Sunday Morning Catechism With My Daughters

Every week, on the drive to Church.

Q: Where are we going?

A: To Church.

Q: Where is Church?

A: In Heaven.

Q: When is Church?

A: The end of time.

Q: Who will we see at Church?

A: Mary, Jesus, the martyrs, the saints, the apostles, and the prophets.

Q: Who are the apostles?

A: Peter, Andrew, James, John, Philip, Bartholomew, Thomas, Matthew, James, Thaddeus, Simon, Judas, Matthias

Q: What are the virtues?

A: Faith, hope, love, wisdom, justice, courage, temperance

Q: What are the spheres?

A: Earth, air, fire, Moon, Mercury, Venus, Sun, Mars, Jupiter, Saturn, Stellatum, Primum Mobile, Empyrean

Q: What are the fruits of the Spirit?

A: Love, joy, peace, patience, kindness, goodness, faithfulness, gentleness, and self-control.

Q: Where does God live?

A: Everywhere.

Q: When does God live?

A: Every time.

Q: What does God know?

A: Everything.

Q: How good is God?

A: All good.

Q: What is the most important thing you do all week?

A: Take the body and blood of Jesus.

Q: Is it more important than school?

A: Yes.

Q: Is the bread and the wine kind of like the body and blood of Jesus or is it actually the body and blood of Jesus?

A: It is actually the body and blood of Jesus.

Q: And what would you say if someone told you it wasn’t?

A: I would say, “You are wrong. It is the true body and blood of Jesus, because that is what the Orthodox Church teaches.”

Q: Why does Jesus give you His body and blood?

A: Because He is good and because He loves us.

Q: Do you love Him, too?

A: Yes. Very much.

Q: How do you love Him?

A: By doing all the things He commands.

Q: What will happen after you eat the body and blood of Jesus?

A: Jesus comes into our hearts and does all the good things we do.

Q: Does Jesus do evil things with you?

A: No.

Q: Have you asked Jesus into your hearts?

A: Many times.

Q: If you decide to get married someday, what kind of man must you marry?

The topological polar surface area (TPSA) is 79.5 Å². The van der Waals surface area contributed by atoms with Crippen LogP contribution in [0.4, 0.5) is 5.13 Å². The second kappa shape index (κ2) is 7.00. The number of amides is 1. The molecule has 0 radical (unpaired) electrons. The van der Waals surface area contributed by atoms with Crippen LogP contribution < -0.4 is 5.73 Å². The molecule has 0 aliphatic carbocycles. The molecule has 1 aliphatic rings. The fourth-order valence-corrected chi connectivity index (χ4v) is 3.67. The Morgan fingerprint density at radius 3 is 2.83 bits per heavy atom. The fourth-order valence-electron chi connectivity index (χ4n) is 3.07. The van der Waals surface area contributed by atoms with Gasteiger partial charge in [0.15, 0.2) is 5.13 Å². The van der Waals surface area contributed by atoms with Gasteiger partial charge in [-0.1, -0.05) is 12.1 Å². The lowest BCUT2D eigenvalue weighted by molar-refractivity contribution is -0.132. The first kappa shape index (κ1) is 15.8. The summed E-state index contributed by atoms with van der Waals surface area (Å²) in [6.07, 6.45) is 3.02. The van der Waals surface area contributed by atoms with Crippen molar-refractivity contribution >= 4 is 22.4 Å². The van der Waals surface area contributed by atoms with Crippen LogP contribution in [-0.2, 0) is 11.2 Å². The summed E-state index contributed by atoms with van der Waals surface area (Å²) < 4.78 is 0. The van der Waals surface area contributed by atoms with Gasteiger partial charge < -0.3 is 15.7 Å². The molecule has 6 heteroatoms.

A: An Orthodox man, or else he won’t come to Church with us and our children will be confused.   

All This Time

Since quitting social media, I’ve had all this time to read. Last week, I finished The Talented Mr Ripley. Patricia Highsmith writes very fine sentences, good paragraphs, but is not much for chapters. Nonetheless, her capacity to identify the micro-incentives, micro-disappointments, and micro-delusions which happen at a nearly imperceptible level in the human heart was astounding.

New Worship

“It is not so much that modern men have ceased to believe in god as it is they have ceased to believe in transcendence. We still have gods, but they are immanent. They are here and now and nowhere else in history or in the future. Immanent gods require a culture of immanence, as well, and so we have exalted art which affects us immediately and profoundly. We prize art which is sleek, sensual, sexy, shocking, loud, flashy, funny, and fast-paced. Subtle art is heretical, then, for it requires long periods of contemplation and by the time it is understood, we will have already moved on to the worship of new gods.”

-From Love What Lasts (Winter, 2020)

Say Something

Students: Mr. Gibbs, do you think the Church should have temporal power?

Gibbs: Look, if you just want to hear me say something controversial, I am happy to do that.

Student: Okay!

Gibbs: Then I’ll do you one better. I think the Church should have spiritual power.

Love What Lasts: On The Art Of The 20th Century

“The 20th century witnessed a bifurcation in art, where “high art” became increasingly esoteric and “low art” became increasingly sensual. Over the course of the 20th century, high art and low art engaged in a game of chicken, wherein each side dared the other to greater extreme. The weirder high art became, the more sensual low art became. Jackson Pollock and Hugh Hefner both rose to prominence in the 1950s, though Pollock’s appeal was that no one understood him and Hefner’s appeal was that no one misunderstood him. When modern men think of art, they tend to think of such highs and lows. In the midst of this daring game of extremes, art lost the common touch.”

-From Love What Lasts (Winter, 2020)